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Students protest in Hungary against the closing of Central European University. Photo: Omar Marques/SOPA Images/LightRocket via Getty Images

The nationalist Hungarian government refused to approve the operations of an American graduate school founded by philanthropist George Soros, forcing the university to move its primary campus from Budapest to Vienna, the Washington Post reports.

The big picture: Central European University has been targeted by the right-wing Hungarian government due in part to its association with Soros, whose liberalism stands in stark contrast to the increasingly authoritarian rule of Prime Minister Viktor Orbán. Orbán has sought to transform Hungary into what he calls an "illiberal state" by cracking down on independent institutions and civil society, forcing many of his allies — including the Trump administration and the conservative European People's Party — to decide whether to speak out in defense of western values.

Go deeper: How Hungary could force a conservative reckoning across Europe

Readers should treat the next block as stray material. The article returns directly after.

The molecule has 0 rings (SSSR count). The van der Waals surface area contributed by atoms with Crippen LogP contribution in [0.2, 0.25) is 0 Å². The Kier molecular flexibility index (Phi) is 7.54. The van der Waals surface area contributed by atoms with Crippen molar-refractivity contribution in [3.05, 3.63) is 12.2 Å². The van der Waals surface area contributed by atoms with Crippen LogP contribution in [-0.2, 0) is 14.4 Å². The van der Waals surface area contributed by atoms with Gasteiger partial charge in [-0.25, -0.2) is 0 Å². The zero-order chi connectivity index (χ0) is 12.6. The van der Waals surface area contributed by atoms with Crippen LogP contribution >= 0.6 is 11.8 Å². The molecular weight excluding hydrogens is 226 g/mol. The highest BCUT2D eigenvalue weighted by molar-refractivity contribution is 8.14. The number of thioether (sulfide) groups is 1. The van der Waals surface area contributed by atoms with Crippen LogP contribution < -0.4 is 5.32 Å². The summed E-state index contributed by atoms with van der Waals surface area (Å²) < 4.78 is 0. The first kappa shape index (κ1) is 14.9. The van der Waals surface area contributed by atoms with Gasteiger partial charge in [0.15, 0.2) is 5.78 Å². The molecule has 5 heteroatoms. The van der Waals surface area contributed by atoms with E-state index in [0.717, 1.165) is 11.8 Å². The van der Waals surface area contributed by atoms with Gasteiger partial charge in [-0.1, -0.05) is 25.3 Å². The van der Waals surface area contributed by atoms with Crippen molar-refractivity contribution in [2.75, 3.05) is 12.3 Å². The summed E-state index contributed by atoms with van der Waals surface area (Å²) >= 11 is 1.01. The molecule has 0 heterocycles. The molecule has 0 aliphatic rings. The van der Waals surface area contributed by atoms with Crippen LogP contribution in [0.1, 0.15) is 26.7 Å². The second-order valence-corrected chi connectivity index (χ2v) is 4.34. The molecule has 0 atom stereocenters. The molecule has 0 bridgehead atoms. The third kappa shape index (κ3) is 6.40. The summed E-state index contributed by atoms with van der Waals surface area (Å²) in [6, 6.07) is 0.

Go deeper

NRA files for bankruptcy, says it will reincorporate in Texas

Wayne LaPierre of the National Rifle Association (NRA) speaks during CPAC in 2016. Photo: Saul Loeb/AFP via Getty Images

The National Rifle Association said Friday it has filed for voluntary bankruptcy as part of a restructuring plan.

Driving the news: The gun rights group said it would reincorporate in Texas, calling New York, where it is currently registered, a "toxic political environment." Last year, New York Attorney General Letitia James filed a lawsuit to dissolve the NRA, alleging the group committed fraud by diverting roughly $64 million in charitable donations over three years to support reckless spending by its executives.

50 mins ago - Politics & Policy

Biden: "We will manage the hell out of" vaccine distribution

Joe Biden. Photo: Chip Somodevilla / Getty Images

President-elect Joe Biden promised to invoke the Defense Production Act to increase vaccine manufacturing, as he outlined a five-point plan to administer 100 million COVID-19 vaccinations in the first months of his presidency.

Why it matters: With the Center for Disease Control and Prevention warning of a more contagious variant of the coronavirus, Biden is trying to establish how he’ll approach the pandemic differently than President Trump.

A new Washington

Photo: Stefani Reynolds/Getty Image

D.C. Mayor Muriel Bowser said Friday that the city should expect a "new normal" for security — even after President-elect Biden's inauguration.

The state of play: Inaugurations are usually a point of celebration in D.C., but over 20,000 troops are now patrolling Washington streets in an unprecedented preparation for Biden's swearing-in on Jan. 20.